Over the last few years, the Telecom Regulatory Authority of India (Trai) has been on a crusade. This crusade was meant to shield the TV-watching consumer from the cloak and dagger tactics of the broadcast and cable services industry.
The problem, as the regulator saw it, was simple—broadcasters and distribution operators transmit hundreds of television channels to subscribers. Despite viewers only watching a few select channels—say, sport or news—they have little choice but to subscribe to and, therefore, pay for the entire gamut.
So, since 2016, Trai has formulated one policy paper after another, all aimed at addressing the woes of subscribers. To do this, it sought to control and establish a level playing field between mighty content behemoths and the companies which transmit this content to subscribers. This resulted in the Tariff Order 2017—which required broadcasters to declare prices for individual pay channels and capped the pricing of a pack of channels at no less than 85% of the sum of their a la carte pricing.
Notified in 2017 and enforced on 29 December the following year, Trai expected the order to aid in price discovery of individual channels. This would allow subscribers to choose only the channels they wanted and effectively spend less on their direct-to-home (DTH) or cable TV bill. It would also let Trai keep tabs on the exclusive deals between broadcasters such as Sony, Star and Zee and distribution operators like Tata Sky DTH, Airtel DTH and Hathway, which have led to an unlevel playing field.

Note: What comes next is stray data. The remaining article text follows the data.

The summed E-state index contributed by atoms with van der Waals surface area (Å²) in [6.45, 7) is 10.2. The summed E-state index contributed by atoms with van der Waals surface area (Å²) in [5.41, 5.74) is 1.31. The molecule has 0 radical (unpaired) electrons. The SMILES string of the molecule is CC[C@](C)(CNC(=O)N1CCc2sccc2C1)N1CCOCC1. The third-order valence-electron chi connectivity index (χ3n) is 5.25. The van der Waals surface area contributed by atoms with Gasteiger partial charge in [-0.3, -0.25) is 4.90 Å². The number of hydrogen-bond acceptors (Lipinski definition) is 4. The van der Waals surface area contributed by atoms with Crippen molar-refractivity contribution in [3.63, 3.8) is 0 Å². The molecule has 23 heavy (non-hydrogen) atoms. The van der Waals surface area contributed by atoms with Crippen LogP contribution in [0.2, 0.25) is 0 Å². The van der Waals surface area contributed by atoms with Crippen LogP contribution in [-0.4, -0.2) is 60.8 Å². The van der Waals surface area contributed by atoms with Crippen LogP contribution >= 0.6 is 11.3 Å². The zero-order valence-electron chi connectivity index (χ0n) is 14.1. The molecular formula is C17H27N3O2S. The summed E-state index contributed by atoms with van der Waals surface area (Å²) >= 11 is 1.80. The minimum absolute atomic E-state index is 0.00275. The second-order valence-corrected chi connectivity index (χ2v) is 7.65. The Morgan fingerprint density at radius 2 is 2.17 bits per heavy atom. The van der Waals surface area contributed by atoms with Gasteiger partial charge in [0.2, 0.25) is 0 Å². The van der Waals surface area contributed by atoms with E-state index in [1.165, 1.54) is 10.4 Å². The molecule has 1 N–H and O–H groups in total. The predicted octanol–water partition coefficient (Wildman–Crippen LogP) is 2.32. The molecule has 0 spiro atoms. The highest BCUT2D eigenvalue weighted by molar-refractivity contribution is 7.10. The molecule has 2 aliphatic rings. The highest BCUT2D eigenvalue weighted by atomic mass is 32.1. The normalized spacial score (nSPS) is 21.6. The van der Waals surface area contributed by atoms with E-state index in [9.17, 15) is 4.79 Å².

But the road to hell is paved with good intentions. After broadcasters challenged Trai’s order in the courts—which ruled the discount capping of packs was arbitrary—a wave of disruption has been unleashed in the space.
Just not in the way Trai had hoped.
Broadcasters and operators began creating hundreds of heavily discounted channel packs—confusing viewers and dissuading them from opting for standalone channels. Today, it is either more complicated for subscribers to renew a cable or a DTH connection, more expensive, or both.
Cable or DTH operators—the pipe between broadcasters and viewers—feel they have lost bargaining power with the broadcasters, as the latter sets the price of channels under Trai’s regulation. Payouts by DTH operators to broadcasters have increased by around 40%, according to sources.
Smaller channels and broadcasters, which don’t have the leverage of their larger broadcast counterparts, are also reeling under the new system. With big broadcasters perversely incentivising channel packs, smaller players are left in the lurch. Lower traction will lead to lower ad rates.
The writing on the wall is clear: “All small channels will shut down.